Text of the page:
The S is for “Social”. What a growing number of investors, lenders and others are looking for in this realm is evidence that the company is prioritizing worker safety and health; taking steps to develop a diverse workforce and involving itself in the community in real and helpful ways.
The G stands for “Governance”, which involves issues like reporting transparency; compliance programs; executives and managers diversity; and expanded shareholder rights.
Perhaps the first question that comes to mind is: why are investors and lenders not focused on ensuring the quality, viability and return of the company’s assets, as well as traditional financial metrics such as earnings, debt-to-equity ratio, and free cash flow? Another question that arises is how can investors and lenders know whether a company’s ESG efforts are real or just window-dressing given the confusion surrounding ESG issues?
The answer as to why ESG matters to oil and gas companies is simply access to capital. Focus on ESG is increasingly demanded by investors and lenders. This attitude is not limited to activist investors. In our current reality, social and political pressures will certainly influence where the money will flow. Also, large investors usually focus on the long-term view which nowadays factors in the perception of the company’s readiness to adapt to energy transition pressures and mandates . In today’s financial markets, companies that strive for operational efficiency, promote diversity, and practice best-in-class governance are perceived to perform better financially. Changing demographics also play a role. For example, in general, millennials are limiting their investments to companies with “favorable” ESG rankings and many avoid fossil fuel-related investments as a matter of principle. The next question is on which basis can investors, lenders and others judge whether an energy company is good or bad on ESG issues? There isn’t a widely recognized ranking or index. According to the literature, there are many different lists developed by the financial sector and other specialized companies in the area, each with their own criteria and approaches. The consensus first step in establishing ESG ratings and rankings should be to generate listings of companies by categories and subcategories. For example, we start with energy companies as the category and midstream and refining companies as the subcategories. We would also have for example, electric utilities, gas utilities and renewable energy as further subcategories. The reasons to divide and subdivide companies into buckets are clear: energy companies face a very different set of ESG issues and concerns than, say, a hospital, an electronics manufacturer, or a food packer.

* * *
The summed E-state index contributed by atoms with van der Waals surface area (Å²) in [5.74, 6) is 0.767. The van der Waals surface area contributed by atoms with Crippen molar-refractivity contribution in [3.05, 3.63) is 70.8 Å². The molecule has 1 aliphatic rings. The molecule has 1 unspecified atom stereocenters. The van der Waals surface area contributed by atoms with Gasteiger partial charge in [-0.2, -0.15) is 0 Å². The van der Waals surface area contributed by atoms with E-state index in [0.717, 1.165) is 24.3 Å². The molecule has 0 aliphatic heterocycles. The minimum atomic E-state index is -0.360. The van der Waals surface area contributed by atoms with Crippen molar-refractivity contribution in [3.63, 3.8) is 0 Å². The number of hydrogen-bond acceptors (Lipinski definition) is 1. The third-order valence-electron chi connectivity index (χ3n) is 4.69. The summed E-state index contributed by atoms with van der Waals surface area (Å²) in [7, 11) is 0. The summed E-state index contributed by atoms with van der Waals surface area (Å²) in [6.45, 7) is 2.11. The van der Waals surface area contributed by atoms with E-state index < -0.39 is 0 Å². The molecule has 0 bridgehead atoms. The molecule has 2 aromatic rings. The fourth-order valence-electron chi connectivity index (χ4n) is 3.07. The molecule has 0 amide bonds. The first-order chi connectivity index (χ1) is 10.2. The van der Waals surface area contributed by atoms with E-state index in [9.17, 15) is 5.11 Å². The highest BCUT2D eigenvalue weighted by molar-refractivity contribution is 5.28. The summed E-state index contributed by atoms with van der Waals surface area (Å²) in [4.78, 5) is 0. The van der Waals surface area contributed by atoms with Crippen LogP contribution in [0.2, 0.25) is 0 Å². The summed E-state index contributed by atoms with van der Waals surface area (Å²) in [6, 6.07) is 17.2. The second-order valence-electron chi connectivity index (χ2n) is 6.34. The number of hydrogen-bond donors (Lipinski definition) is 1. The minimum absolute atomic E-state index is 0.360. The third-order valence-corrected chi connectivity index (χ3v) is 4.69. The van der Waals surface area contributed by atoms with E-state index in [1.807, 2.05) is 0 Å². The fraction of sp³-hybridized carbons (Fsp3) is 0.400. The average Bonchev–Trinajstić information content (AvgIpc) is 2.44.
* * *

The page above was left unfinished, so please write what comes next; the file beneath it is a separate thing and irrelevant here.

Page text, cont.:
Due to ESG’s increasing level of importance, we have recognized the need to be ready to support our clients in this realm. ESG issues are taking on an increasingly significant role, not just in enhancing companies’ environmental stewardship, but also in improving their position with investors, lenders, and regulators, and even impacting employee talent acquisition.
The author of this article Ivan Parra is a Senior Consultant at Trindent Consulting.